BackStory

by BackStory (backstory@virginia.edu) · · · · 102 subscribers

BackStory is a weekly public podcast hosted by U.S. historians Ed Ayers, Brian Balogh, Nathan Connolly and Joanne Freeman. We're based in Charlottesville, Va. at the Virginia Foundation for the Humanities. Each week we take a topic that people are talking about and explore it through the lens of American history. Through stories, interviews, and conversation with our listeners, we make history engaging and fun.

It’s the holidays — that time of the year when food is everywhere. So, Brian, Joanne, and Nathan sit down to discuss some of America’s many homegrown culinary traditions and what the food we eat says about American identity. In this episode we talked to Pati Jinich of “Pati’s Mexican Kitchen.” Find her recipe for Chilorio Burritas (and more) on her website (https://patijinich.com/recipe/chilorio-burritas/) . We also talked about Maida Heatter’s “Best Damn Lemon Cake.” Learn more about Heatter and find her lemon cake recipe (as well as a few other desserts) in this 1982 story from the Washington Post (https://www.washingtonpost.com/archive/lifestyle/food/1982/06/30/how-maida- …

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Tags: history, society & culture, society & culture/history, virginia, america, public, npr, education, america

Older Episodes

This month marks the 50th anniversary of Sesame Street, the children’s television show that has made an indelible mark on American culture, not to mention people all over the world. So on this episode of BackStory, Brian, Ed and Joanne explore the history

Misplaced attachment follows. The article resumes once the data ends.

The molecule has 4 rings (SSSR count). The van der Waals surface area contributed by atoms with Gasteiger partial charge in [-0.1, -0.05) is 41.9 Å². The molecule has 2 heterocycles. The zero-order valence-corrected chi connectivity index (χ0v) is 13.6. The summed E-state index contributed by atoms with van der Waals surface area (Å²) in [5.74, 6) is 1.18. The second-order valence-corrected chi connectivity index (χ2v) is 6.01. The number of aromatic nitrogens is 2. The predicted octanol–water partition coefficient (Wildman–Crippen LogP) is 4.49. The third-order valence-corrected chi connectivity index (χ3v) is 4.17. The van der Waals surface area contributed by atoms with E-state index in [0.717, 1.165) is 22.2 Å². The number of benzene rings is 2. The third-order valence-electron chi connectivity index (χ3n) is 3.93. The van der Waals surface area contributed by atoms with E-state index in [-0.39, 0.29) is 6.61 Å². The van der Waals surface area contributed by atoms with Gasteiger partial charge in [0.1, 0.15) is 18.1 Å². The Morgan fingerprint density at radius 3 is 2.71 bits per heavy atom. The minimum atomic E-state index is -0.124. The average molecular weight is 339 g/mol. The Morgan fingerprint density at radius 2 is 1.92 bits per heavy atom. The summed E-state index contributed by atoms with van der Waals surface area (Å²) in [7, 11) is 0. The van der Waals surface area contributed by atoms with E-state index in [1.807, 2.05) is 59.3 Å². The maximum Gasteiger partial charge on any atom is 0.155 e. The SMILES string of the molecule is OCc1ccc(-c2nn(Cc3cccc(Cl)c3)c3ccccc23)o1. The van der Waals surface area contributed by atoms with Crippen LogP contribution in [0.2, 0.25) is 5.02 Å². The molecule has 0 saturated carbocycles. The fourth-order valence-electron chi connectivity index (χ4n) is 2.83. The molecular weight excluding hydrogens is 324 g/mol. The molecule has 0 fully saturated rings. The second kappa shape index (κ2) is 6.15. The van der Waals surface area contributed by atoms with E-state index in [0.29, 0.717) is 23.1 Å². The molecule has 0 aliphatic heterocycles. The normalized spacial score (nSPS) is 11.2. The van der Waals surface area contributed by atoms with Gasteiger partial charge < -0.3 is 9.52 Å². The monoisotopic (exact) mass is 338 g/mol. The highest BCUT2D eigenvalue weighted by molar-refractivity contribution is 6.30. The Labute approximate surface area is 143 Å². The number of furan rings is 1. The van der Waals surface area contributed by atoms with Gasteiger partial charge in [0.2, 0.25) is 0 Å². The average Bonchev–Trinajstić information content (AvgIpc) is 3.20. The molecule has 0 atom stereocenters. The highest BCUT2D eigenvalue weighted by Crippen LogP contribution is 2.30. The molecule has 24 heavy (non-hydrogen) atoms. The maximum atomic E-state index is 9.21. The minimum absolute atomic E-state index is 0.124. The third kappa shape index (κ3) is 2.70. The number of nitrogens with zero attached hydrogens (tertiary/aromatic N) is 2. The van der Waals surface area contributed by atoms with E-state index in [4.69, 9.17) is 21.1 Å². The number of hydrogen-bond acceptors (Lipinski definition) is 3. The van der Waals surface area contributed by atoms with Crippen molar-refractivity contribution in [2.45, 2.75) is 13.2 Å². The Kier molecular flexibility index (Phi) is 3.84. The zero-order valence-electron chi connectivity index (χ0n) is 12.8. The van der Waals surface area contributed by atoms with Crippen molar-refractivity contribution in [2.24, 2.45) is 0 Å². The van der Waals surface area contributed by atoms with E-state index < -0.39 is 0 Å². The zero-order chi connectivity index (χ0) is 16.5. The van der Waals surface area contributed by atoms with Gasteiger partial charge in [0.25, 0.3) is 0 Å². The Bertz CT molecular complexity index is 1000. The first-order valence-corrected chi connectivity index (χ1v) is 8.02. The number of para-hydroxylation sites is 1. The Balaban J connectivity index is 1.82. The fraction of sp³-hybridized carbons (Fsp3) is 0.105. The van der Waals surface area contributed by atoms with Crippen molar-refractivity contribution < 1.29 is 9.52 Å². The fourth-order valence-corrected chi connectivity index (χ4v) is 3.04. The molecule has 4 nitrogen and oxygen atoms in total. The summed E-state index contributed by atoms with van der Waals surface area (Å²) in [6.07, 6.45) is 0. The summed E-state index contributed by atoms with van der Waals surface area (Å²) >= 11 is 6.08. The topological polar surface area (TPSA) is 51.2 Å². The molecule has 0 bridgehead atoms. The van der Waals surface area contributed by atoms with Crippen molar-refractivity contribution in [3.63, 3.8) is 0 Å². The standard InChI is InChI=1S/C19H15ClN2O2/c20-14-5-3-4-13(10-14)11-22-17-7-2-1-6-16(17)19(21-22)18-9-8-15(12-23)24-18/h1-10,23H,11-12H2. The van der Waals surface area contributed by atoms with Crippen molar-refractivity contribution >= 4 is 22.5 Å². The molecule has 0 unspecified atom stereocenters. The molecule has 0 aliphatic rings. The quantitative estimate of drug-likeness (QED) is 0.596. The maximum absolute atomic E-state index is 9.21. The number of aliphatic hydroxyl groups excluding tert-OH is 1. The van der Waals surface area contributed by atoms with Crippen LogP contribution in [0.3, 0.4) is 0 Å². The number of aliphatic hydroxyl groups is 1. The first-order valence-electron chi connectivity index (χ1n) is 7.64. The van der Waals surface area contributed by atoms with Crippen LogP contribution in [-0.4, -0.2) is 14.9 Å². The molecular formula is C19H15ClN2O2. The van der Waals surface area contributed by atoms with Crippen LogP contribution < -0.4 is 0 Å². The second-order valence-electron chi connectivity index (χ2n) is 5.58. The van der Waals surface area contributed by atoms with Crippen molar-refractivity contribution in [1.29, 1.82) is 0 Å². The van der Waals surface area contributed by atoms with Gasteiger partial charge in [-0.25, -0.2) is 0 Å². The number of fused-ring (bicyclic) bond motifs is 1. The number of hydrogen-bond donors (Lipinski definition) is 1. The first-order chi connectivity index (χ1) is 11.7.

This month marks the 50th anniversary of Sesame Street, the children’s television show that has made an indelible mark on American culture, not to mention people all over the world. So on this episode of BackStory, Brian, Ed and Joanne explore the history
Host Kevin O'Connor digs into the systems, structures and materials in our homes from unexpected angles. Why is the window the ultimate machine? What can Las Vegas teach us about lowering our water bills? How did the Great Chicago Fire change the way we f
The calendar is nearing closer and closer to the end of 2019. Which has us thinking about the end of the decade and how the United States has changed since the start of the 2010s. So on this episode, Brian, Nathan and Joanne dive into an extended conversa
Conversations about US-China relations often revolve around tariffs, trades and recently, President Donald Trump’s tweets. So on this episode of BackStory, Nathan, Joanne and special guest host Erika Lee (http://www.erikalee.org/) go beyond the standard n
Conversations about US-China relations often revolve around tariffs, trades and recently, President Donald Trump’s tweets. So on this episode of BackStory, Nathan, Joanne and special guest host Erika Lee (http://www.erikalee.org/) go beyond the standard n
It's Veteran's Day weekend, when we in the US honor those who have served in our Armed Forces. In this episode of BackStory, Ed, Joanne and Brian look at the many reasons for joining the US armed services - from a sense of patriotism, to escaping poverty,